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How to Break Up Attendee Cliques at Your Event Reds Hall of Fame Museum

How to Break Up Attendee Cliques at Your Event

2016-08-31

Create opportunities for your long-time attendees to connect with your new attendees with these tips. 

It happens at every event. The attendees that attend every year get excited to see each other and want to hang out together. The new attendees are then left in the cold and could have trouble making the connections that will keep them coming back to your event.

This is a hard problem to address because it’s so understandable. And do you really want to prevent people from reconnecting with their old friends?

However, if you do address this issue, your new attendees will have a great reason to return, and you can deepen your regular attendees experience at your event by expanding their network.

Here are a few ways we think you can get rid of the cliques at your next event:

Online Networking Ahead of the Event

The best idea is to start the work ahead of the event, and luckily, social networks are a great tool to help you.

One path is to host Twitter chats leading up to your event. Ask speakers to be guests to answer your attendees’ questions on their topics or you can try for some other type of education. Keeping these education-based will make your attendees more likely to participate since they will be getting something out of it. They are then more likely to meet other attendees in a rather informal setting and will then have people that they want to meet in person at the actual event.

You can also create a Facebook group around your event. Ask icebreaker questions in the group (as well as giving event information), and your attendees will start creating relationships around previously unknown common ground. And once again, they are more likely to come into your event with people that they want to meet in person.

Attendee Mentorship

When you get to the event, if you are looking to integrate new attendees in a seamless manner, create an attendee mentorship program. Connect each first time attendee with a long-time attendee that can show them the ins-and-outs of your event.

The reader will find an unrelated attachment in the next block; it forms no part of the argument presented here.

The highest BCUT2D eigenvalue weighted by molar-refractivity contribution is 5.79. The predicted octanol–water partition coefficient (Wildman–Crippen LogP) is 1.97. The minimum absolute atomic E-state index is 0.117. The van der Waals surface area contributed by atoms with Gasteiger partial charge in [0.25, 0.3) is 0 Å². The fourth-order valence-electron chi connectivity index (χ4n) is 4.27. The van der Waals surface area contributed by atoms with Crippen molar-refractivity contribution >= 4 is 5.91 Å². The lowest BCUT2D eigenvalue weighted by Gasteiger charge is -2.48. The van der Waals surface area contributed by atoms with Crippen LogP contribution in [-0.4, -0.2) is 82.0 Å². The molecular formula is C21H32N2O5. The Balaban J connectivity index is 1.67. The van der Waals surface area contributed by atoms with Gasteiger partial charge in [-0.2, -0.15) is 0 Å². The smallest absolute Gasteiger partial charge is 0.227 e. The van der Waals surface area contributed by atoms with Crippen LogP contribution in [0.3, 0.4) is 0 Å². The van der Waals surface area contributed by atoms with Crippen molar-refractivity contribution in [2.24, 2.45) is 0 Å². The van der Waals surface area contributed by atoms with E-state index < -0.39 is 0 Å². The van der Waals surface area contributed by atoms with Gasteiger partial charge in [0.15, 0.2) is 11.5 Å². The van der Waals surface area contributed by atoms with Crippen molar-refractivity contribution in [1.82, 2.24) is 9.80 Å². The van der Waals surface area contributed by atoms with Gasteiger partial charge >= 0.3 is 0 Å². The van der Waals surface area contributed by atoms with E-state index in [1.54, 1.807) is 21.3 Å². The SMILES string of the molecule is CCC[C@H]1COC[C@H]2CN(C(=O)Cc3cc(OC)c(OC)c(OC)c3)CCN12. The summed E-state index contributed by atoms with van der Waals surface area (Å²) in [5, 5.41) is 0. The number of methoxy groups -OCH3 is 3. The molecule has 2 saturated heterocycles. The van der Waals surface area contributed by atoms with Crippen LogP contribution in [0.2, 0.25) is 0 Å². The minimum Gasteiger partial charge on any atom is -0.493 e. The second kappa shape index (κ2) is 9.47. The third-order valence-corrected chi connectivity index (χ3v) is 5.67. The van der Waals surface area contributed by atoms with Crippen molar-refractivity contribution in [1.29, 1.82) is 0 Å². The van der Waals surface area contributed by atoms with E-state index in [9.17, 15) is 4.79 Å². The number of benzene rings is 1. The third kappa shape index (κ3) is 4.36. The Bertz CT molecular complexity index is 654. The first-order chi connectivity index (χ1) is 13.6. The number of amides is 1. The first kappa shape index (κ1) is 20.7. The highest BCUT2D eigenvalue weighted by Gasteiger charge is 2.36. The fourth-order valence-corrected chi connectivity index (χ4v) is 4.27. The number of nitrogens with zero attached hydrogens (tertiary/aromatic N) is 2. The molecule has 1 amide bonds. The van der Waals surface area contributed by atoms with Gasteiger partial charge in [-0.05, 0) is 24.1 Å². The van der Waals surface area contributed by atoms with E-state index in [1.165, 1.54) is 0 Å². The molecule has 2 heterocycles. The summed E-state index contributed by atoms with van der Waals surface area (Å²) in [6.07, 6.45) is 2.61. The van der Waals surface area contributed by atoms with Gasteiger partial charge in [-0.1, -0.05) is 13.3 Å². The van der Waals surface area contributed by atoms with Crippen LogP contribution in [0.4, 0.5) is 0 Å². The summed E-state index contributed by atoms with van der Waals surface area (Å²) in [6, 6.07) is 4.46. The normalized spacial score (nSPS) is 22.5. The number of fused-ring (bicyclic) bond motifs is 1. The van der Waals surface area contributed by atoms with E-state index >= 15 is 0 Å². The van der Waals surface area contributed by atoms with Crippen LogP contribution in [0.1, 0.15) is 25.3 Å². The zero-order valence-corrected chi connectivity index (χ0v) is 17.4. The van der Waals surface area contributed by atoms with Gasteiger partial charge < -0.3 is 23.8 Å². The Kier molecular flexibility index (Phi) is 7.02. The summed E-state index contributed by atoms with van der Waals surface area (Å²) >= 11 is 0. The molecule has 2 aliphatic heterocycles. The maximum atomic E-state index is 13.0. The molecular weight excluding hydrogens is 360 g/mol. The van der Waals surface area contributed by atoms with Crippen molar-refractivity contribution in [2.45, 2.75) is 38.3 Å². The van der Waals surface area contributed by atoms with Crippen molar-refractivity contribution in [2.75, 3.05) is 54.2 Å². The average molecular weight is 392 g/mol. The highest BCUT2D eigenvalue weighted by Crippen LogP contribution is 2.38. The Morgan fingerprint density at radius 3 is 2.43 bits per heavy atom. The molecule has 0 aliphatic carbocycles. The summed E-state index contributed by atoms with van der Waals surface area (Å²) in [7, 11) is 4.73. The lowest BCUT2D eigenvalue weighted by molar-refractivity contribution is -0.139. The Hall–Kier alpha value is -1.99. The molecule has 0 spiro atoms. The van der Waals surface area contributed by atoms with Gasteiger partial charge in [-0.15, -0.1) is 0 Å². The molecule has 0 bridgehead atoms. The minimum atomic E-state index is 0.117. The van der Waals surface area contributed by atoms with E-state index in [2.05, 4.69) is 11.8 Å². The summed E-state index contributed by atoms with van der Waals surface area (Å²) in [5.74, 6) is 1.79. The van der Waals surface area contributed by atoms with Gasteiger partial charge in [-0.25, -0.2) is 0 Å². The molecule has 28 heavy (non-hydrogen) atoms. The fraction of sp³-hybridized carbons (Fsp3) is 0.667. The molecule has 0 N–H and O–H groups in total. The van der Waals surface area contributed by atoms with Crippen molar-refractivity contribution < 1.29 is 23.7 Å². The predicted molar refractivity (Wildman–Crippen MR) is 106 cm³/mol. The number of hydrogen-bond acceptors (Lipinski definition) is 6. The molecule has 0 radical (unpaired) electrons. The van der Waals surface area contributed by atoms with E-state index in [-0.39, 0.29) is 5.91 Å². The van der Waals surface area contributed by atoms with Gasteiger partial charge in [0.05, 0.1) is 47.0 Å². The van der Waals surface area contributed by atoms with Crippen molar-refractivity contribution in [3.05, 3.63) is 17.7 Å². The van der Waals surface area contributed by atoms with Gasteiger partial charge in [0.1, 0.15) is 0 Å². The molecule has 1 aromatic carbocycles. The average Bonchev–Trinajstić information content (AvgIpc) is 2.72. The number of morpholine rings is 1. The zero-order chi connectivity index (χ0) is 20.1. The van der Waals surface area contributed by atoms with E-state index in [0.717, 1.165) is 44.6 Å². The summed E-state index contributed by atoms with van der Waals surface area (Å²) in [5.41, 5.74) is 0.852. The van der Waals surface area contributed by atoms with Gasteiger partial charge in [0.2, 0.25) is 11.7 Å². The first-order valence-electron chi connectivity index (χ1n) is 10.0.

This mentorship program rewards your long-time attendees by making them feel special. You’ve singled them out and told them that they are important to you just by making the ask. They are more likely to bring them into their group of friends and make those new attendees feel extremely welcome.

A Networking Game

The best way to make attendees meet new people at your event is to make a game out of it. You can create a game out of simply meeting people, but we think people are more likely to participate in a meaningful way when your motives are hidden.

Try an Amazing Race-style game where your attendees have to complete tasks along pit stops through your networking event. Have fun prizes at the end that are connected to their wants and needs in some way to motivate them to participate. Since each attendee works at different paces with different skill sets, the cliques will naturally fall away in favor of winning. And although they may eventually go back to their cliques, the brief encounters during such a game would be enough of an opening for new attendees to gain entry into the groups at your event.

We really like using a venue like the Reds Hall of Fame and Museum for a networking event like this. The multiple rooms create great opportunities for pit stop games as you take your attendees deeper into the museum, and the active nature of the museum means that you can tie the pit stop games to baseball and teach your attendees more about the game’s history and importance to the city of Cincinnati.

It can be difficult to integrate new attendees into the many groups your long-time attendees have created, but with a little work, the results can be worth it.